Extended problems

Our lawyer Fiona McNulty looks at the process of applying for a regularisation certificate for an extension to a property retrospectively
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Completion certificate cartoon
© Malcolm Willett (www.willett-ink.co.uk)
Question: Seven years ago I bought a property with an extension. There was no local authority building control completion certificate.

Everyone I knew with an extension didn't have one, either, so I wasn't concerned. Is there a period of time when this is no longer relevant? Failing that, can I apply now for the certificate, or is it too late?

Answer: Before construction, any structural building works should be approved by the local authority or the subject of a building notice.

When completed, an inspector will issue a completion certificate, confirming that they comply with building regulations.

The inspector can take action where works do not comply, either in the magistrates' court, where the time limit is 12 months, or in the civil courts for an injunction, where the limit is "a reasonable time" - generally regarded as between 10 and 20 years. Evidence of compliance with the building regulations is required by lenders when granting a mortgage.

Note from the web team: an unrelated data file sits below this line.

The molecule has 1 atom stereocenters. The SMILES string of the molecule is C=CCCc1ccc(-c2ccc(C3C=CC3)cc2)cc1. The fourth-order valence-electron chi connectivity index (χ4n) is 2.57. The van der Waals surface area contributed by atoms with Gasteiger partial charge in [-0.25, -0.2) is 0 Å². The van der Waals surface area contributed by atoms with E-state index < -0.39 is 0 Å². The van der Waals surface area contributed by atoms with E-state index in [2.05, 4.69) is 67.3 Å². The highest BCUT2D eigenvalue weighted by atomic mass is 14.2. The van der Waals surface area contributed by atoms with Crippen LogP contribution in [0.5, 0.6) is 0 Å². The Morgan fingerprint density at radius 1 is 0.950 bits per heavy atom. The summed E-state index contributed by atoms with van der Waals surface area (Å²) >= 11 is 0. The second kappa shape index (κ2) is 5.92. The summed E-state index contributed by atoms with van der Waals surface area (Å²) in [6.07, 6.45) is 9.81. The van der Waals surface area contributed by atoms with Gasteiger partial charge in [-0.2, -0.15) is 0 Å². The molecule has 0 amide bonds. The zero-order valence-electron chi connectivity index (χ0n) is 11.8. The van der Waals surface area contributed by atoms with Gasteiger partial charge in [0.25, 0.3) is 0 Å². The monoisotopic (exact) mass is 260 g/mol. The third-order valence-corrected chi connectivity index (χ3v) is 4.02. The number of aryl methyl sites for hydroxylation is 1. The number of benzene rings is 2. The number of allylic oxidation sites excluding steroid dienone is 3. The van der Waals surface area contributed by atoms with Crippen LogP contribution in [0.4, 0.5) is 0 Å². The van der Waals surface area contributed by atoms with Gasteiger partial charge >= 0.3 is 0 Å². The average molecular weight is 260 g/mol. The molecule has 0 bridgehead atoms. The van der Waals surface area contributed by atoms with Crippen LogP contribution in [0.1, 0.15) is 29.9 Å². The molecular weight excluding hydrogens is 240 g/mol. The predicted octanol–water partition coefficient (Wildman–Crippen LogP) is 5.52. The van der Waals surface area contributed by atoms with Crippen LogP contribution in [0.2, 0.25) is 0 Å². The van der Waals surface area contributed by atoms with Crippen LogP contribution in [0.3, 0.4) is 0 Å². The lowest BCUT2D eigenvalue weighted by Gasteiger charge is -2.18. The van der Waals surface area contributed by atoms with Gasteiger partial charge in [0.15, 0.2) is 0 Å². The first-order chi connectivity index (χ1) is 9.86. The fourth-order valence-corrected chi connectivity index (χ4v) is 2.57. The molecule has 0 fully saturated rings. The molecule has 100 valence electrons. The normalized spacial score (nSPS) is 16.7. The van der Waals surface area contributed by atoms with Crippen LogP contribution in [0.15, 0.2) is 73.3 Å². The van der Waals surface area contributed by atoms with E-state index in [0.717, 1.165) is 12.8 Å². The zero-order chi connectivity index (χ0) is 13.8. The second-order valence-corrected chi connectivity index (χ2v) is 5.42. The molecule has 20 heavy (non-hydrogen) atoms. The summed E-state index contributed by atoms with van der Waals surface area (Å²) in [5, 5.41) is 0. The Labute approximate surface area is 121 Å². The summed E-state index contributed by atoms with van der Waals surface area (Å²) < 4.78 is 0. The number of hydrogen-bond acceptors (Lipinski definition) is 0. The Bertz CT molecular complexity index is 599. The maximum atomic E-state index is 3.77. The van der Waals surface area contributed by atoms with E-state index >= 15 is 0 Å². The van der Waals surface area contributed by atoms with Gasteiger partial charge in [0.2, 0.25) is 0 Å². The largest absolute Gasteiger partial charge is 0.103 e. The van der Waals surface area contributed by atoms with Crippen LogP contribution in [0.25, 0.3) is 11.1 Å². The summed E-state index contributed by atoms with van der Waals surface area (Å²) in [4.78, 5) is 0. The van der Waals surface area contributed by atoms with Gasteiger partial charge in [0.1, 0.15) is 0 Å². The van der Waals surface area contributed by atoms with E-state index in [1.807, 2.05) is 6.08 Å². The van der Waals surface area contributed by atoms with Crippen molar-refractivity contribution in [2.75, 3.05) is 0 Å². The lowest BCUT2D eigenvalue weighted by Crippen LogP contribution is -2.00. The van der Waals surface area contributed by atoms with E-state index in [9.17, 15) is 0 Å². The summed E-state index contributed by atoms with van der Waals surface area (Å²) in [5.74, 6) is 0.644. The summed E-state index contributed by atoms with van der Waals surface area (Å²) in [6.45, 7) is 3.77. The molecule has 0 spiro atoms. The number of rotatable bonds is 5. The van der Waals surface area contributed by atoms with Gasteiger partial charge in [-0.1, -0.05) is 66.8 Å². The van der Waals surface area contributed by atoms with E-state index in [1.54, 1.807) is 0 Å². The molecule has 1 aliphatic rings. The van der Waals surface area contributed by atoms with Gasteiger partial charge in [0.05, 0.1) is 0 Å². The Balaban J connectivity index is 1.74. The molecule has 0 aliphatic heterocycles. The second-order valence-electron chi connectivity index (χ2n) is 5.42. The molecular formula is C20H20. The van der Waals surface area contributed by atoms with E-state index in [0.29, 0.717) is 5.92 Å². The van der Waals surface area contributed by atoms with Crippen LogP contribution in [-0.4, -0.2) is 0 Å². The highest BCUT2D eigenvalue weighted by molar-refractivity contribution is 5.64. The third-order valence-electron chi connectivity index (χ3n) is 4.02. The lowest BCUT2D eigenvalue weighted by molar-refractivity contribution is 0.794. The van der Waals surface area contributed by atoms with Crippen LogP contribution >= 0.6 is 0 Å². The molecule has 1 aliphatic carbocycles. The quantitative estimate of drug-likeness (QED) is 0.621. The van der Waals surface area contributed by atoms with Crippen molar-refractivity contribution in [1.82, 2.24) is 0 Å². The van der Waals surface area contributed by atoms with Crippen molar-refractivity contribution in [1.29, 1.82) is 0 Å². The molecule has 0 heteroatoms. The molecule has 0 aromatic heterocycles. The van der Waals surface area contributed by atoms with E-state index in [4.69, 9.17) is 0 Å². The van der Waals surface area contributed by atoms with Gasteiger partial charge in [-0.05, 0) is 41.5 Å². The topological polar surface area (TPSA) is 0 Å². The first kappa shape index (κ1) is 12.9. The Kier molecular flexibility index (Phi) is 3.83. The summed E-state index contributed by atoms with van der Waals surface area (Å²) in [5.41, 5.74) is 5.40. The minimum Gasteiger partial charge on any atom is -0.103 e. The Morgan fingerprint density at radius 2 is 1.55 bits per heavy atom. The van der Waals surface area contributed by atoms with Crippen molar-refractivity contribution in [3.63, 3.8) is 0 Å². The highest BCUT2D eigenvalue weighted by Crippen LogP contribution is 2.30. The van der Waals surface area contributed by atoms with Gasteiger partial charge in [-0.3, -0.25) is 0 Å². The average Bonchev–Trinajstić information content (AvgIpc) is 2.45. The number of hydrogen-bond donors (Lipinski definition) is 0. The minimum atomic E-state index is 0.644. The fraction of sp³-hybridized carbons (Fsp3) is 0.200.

You may apply retrospectively for a regularisation certificate but before doing so it is best to consult a surveyor, a member of the Royal Institution of Chartered Surveyors, who will confirm whether the extension complies with the regulations or, alternatively, can negotiate with the building inspector for you.

What's your problem?

If you have a question for Fiona McNulty, email legalsolutions@standard.co.uk. We regret that questions cannot be answered individually.

Fiona is a partner in the property team at Thring Townsend Lee & Pembertons Solicitors www.ttuk.com.

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